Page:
It has happened to me a lot when I was walking on the street, chilling in a bar or most recently when I was sitting in a park reading and a random guy on the streets came to me and asked if they can be my friends. They seemed nice and from what they say, there should not be any problem being friends with them. However I am the conservative type who is shy and terrified talking to complete strangers, I always told them that I was busy and walked away. Some were really clingy that I had to say straightforward “I don’t want to know you, please leave me alone.” I thought that was just the way Spanish people are, open and expressive but none of my friends has been in that situation. I asked my host mom if that was something common in Sevilla. She paused for a while then told me carefully to never listen to strangers, never walk with them anywhere or hop into their cars. I asked her why me and she told me that the fact is the majority of Asians in Sevilla are prostitutes and sometimes people choose to stick with their stereotypes. Me sitting by myself in a park can be easily misunderstood. Once I was walking in a group of friends, Asians and Caucasians when a group of Spanish teenagers came and walked along with us. They said to us something that we did not fully understand but from their tone, we could tell that it was something offensive. We tried to walk away and one of the guys followed me. He pulled up his shirt and pushed his chest against me. We walked away in another direction and were fine but I could not help but ask why some people act in certain way. Back then I thought that was because we were foreigners but since the talk with my host mom, I am starting to think that there would be more reason behind that.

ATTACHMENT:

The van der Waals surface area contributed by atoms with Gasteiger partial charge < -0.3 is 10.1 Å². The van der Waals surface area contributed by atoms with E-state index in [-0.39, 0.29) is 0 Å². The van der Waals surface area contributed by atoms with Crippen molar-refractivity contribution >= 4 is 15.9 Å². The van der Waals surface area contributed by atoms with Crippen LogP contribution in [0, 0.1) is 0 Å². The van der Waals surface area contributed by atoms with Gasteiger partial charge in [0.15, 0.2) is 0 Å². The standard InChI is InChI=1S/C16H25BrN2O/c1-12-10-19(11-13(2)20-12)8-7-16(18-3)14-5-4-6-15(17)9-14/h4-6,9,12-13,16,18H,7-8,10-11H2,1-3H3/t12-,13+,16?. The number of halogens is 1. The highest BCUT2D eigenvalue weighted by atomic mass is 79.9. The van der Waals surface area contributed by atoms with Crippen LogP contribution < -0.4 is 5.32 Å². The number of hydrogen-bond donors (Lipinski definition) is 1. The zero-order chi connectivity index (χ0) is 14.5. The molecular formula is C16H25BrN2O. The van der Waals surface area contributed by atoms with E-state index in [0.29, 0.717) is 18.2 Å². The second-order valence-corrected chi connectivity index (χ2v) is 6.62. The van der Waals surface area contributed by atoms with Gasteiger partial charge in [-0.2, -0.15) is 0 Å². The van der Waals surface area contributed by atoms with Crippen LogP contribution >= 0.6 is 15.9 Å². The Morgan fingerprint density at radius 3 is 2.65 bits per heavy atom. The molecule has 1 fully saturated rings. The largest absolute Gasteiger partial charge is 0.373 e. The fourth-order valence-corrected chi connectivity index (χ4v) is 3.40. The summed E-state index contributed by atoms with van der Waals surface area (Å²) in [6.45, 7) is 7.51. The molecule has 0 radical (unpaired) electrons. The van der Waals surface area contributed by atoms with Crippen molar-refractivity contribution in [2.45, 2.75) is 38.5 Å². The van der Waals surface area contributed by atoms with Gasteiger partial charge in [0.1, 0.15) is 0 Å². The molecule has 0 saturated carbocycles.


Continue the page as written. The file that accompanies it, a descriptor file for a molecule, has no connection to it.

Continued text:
I am still trying not to take things too seriously and nothing personally but sometimes I was really overwhelmed. I had prepared myself before going to the States because a lot of people said racism was a big issue there but during the three years I was in the States, I did not experience anything like that. This might just be the case for Sevilla; I heard there are a lot of different minority groups in Madrid and people could be a little more accepting. I understand that people here do not mean anything offensive, they are just not used to many foreign cultures and it is always easier to just follow a stereotype. Moreover, not everyone necessarily acts in the same way; my professor and my host family were really excited to get to know about my culture. I bonded with my family over talking about Vietnamese food and showing them pictures of Vietnam. They all love it!

I could not find any pictures that fit the article - so this is my friend Christine and I

My favorite professor and I - during one of the field trips with CIEE



  1. Jill Fischer says:

    Thanks for sharing – you are so courageous.I am so happy that you are able to talk with your host family about this as well. While it sounds challenging, it also sounds like you are learning (and teaching others) a lot along the way. I hope to see you when I visit next week. Thanks again for being so honest about your experience

  2. María Montes de Oca says:

    Me encanta la historia Thuy!! Eres un ejemplo :-) I am very happy to have you in my IG!!